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A Review

Not Home, But Here:
Writing from the Filipino Diaspora
Edited by Luisa A. Igloria. Manila: Anvil Publishing, Inc., 2003

Over the past decade, anthologies of Filipino writing have become an important arena for discussions of diaspora. NOT HOME, BUT HERE: Writing from the Filipino Diaspora does not merely add to the burgeoning collections of Filipino writing, but takes a different turn in de-centering the United States as its primary referent. While previous anthologies of Filipino writing highlight the differences between Filipinos in the Philippines, Filipinos in the United States, and American-born Filipinos, this anthology takes the subject of writing in the diaspora as its defining feature.

The fifteen essays by Filipino writers, poets, and academics (including one advertising executive turned shaman) hail from Spain, Korea, Bangladesh, the Netherlands, Germany, France, Australia and the United States, and invite critical thought on issues of writing as a Filipino abroad. In her eloquent introduction, Editor Luisa Igloria describes the goal of the anthology to consider “related themes of separation, exile, expatriate life, (im)migration, (re)location and/or travel abroad— primarily in terms of how these experiences impacted on their lives and work as writers, influenced and defined their creative process, (re)defined, unsettled questioned, and shaped their concepts of home, nation(ality), identity, allegiance, and possibility.” NOT HOME, BUT HERE is successful in providing a space for personal meditation and critical reflection on the complexity of diaspora. The essays are presented as individual pieces, rather than grouped by themes. Taking the concept of diaspora to form as well as content, many of the essays are hybrids of prose and poetry, while others take more explicitly the form of journal notes, lists, or a film script. As with any edited collection, the quality can be uneven at times, though the variation is not extreme.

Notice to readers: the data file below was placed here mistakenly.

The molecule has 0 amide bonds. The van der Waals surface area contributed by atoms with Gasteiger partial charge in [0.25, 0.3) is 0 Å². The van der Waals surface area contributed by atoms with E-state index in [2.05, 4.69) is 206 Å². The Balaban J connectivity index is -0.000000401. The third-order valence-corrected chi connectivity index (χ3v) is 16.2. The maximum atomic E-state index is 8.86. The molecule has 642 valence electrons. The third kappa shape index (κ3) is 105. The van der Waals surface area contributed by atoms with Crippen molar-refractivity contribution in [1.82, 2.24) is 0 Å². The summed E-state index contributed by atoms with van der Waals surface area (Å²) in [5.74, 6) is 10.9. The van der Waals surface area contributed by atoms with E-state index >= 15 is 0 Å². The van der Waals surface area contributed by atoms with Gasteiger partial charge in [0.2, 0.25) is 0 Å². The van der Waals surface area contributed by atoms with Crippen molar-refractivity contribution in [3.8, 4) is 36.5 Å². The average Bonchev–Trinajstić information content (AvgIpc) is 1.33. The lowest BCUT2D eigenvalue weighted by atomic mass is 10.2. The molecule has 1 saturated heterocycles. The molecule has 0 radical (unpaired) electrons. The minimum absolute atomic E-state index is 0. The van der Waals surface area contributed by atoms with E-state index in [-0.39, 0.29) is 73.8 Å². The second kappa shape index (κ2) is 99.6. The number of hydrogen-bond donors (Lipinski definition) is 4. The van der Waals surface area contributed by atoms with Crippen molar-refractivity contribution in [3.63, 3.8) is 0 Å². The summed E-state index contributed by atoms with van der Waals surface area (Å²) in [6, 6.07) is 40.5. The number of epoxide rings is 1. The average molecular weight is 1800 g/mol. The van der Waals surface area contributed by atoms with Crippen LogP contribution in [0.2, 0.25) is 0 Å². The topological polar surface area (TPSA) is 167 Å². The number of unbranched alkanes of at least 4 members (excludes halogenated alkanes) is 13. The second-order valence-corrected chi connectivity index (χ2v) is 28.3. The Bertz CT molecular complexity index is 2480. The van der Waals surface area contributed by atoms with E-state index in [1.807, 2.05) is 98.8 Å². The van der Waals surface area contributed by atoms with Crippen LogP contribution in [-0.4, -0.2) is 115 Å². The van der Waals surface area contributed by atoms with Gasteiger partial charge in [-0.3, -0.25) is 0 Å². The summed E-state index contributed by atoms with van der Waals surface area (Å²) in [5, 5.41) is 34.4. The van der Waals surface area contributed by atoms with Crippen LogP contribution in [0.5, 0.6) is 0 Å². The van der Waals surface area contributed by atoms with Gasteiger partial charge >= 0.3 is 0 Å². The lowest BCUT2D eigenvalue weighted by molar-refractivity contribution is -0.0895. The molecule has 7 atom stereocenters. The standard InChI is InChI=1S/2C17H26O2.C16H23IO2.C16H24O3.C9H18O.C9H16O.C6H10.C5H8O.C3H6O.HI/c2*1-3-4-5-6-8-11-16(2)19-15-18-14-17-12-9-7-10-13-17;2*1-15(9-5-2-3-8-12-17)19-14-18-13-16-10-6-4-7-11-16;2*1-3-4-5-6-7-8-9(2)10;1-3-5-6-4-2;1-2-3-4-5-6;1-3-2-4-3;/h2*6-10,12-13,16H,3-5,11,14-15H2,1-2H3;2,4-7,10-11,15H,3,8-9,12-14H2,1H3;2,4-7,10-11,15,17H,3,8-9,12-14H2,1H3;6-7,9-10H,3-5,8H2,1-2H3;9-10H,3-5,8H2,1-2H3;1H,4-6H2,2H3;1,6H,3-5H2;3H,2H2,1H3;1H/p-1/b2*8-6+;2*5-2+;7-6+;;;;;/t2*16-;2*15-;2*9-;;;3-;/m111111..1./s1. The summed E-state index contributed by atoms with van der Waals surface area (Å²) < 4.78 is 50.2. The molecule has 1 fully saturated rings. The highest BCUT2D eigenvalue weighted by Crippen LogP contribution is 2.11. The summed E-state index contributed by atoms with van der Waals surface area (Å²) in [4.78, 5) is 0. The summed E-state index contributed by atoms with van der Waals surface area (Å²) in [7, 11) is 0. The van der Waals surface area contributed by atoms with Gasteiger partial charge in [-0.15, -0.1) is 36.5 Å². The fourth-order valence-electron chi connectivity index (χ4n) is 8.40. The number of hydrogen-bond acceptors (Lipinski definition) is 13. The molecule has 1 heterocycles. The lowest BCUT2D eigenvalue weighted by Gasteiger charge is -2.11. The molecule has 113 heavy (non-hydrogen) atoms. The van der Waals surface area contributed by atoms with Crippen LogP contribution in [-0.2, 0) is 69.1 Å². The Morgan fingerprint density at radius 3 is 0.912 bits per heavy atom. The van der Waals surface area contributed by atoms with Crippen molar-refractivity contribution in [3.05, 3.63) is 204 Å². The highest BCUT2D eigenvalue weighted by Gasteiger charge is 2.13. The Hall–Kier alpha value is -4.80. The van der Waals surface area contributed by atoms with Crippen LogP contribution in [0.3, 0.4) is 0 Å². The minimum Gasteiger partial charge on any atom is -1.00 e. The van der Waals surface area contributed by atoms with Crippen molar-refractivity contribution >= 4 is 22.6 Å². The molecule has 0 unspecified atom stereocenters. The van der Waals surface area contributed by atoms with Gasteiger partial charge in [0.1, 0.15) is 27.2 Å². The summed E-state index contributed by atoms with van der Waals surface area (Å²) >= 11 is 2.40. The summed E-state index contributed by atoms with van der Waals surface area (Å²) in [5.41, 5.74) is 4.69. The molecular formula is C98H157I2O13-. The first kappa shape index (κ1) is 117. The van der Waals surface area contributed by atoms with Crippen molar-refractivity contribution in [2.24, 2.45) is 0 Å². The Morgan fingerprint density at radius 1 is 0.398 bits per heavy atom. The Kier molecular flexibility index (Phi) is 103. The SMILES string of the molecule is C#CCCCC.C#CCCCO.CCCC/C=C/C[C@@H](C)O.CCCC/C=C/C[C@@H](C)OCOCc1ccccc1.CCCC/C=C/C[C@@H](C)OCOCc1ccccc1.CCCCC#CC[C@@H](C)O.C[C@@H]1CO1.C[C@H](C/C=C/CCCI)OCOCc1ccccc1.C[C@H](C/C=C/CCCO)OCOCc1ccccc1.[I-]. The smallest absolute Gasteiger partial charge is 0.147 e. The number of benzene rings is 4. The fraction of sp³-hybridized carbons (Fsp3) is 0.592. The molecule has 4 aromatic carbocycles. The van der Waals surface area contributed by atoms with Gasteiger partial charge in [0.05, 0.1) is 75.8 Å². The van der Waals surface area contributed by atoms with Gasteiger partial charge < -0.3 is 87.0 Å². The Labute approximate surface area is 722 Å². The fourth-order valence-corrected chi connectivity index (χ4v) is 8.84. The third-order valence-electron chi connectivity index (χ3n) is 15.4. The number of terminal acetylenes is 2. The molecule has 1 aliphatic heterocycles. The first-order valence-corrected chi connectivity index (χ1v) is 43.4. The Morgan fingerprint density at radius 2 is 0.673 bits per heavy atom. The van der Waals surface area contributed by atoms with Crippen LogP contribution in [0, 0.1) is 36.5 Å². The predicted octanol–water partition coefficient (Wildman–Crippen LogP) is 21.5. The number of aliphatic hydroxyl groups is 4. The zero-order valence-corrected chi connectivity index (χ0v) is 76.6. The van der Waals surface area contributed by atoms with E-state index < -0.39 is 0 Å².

NOT HOME, BUT HERE is successful in providing a space for personal meditation and critical reflection on the complexity of diaspora.

If the discourse of diaspora highlights difference, then the anthology invites us to think about the various registers of that difference. Quite a few essayists focus on linguistic differences as a mark of diaspora. Bino Reluyo’s well-crafted “Life at McDonald’s (or Life is not English)” reflects upon the politics of speaking English and Spanish at McDonald’s in Manila and New York City. According to Reluyo: “McDonald’s is a sampling of what’s happening in America. My experience there informs me of a world that is based on language, informs me of an empowerment based on language.” Aimee Nezhukumatathil’s “Speaking, Listening (and Swearing) in a language I Just Don’t Understand” poignantly relates how mispronouncing the name of her mother’s Philippine province (and being corrected by Filipina writer Jessica Hagedorn) made her question her authenticity. Edna Weisser’s piece “London Boys and Other Filipinos” ponders the fate of Pinoy English at the hands of the British. For Weisser, “...to be Filipino is a process. not an end...you can be Pinoy in New York, Berlin, or Paris and still remain a New Yorker, Berliner or Parisian.” In “Border Lover,” Merlinda Bobis compares the possibility of writing in Bikol, Pilipino, and English in the Philippines to the feeling of being “surrounded by the English language” in Australia. By gesturing to the hybrid forms of English produced by the diaspora, the anthology also raises the related question of whether the meaning of the Filipino diaspora is limited to English-language texts.